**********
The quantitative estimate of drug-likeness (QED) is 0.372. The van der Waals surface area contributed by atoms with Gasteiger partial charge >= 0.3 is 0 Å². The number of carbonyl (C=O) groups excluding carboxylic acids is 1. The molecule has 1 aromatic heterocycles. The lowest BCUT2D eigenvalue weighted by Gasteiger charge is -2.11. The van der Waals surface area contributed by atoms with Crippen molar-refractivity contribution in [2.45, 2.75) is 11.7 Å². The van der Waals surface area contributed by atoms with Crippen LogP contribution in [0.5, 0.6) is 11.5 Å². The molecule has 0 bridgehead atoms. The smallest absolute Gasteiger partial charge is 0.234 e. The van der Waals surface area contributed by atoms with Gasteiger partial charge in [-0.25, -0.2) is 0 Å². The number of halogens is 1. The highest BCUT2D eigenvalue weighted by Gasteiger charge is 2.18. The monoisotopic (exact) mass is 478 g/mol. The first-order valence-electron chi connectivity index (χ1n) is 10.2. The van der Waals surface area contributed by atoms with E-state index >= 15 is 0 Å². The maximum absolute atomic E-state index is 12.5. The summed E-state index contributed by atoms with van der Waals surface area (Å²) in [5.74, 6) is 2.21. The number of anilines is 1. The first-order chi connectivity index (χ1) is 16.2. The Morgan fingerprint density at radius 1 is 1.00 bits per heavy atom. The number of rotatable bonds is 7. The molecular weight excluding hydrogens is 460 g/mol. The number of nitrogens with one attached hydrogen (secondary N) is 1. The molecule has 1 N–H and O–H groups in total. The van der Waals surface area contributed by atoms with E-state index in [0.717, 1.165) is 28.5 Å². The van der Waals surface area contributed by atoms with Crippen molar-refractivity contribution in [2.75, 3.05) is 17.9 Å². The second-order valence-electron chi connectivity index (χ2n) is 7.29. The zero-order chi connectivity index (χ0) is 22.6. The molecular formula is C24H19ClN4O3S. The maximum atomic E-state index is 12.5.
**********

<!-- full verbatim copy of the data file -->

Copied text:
The quantitative estimate of drug-likeness (QED) is 0.372. The van der Waals surface area contributed by atoms with Gasteiger partial charge >= 0.3 is 0 Å². The number of carbonyl (C=O) groups excluding carboxylic acids is 1. The molecule has 1 aromatic heterocycles. The lowest BCUT2D eigenvalue weighted by Gasteiger charge is -2.11. The van der Waals surface area contributed by atoms with Crippen molar-refractivity contribution in [2.45, 2.75) is 11.7 Å². The van der Waals surface area contributed by atoms with Crippen LogP contribution in [0.5, 0.6) is 11.5 Å². The molecule has 0 bridgehead atoms. The smallest absolute Gasteiger partial charge is 0.234 e. The van der Waals surface area contributed by atoms with Gasteiger partial charge in [-0.25, -0.2) is 0 Å². The number of halogens is 1. The highest BCUT2D eigenvalue weighted by Gasteiger charge is 2.18. The monoisotopic (exact) mass is 478 g/mol. The first-order valence-electron chi connectivity index (χ1n) is 10.2. The van der Waals surface area contributed by atoms with E-state index >= 15 is 0 Å². The maximum absolute atomic E-state index is 12.5. The summed E-state index contributed by atoms with van der Waals surface area (Å²) in [5.74, 6) is 2.21. The number of anilines is 1. The first-order chi connectivity index (χ1) is 16.2. The Morgan fingerprint density at radius 1 is 1.00 bits per heavy atom. The number of rotatable bonds is 7. The molecular weight excluding hydrogens is 460 g/mol. The number of nitrogens with one attached hydrogen (secondary N) is 1. The molecule has 1 N–H and O–H groups in total. The van der Waals surface area contributed by atoms with E-state index in [0.717, 1.165) is 28.5 Å². The van der Waals surface area contributed by atoms with Crippen molar-refractivity contribution in [2.75, 3.05) is 17.9 Å². The second-order valence-electron chi connectivity index (χ2n) is 7.29. The zero-order chi connectivity index (χ0) is 22.6. The molecular formula is C24H19ClN4O3S. The maximum atomic E-state index is 12.5.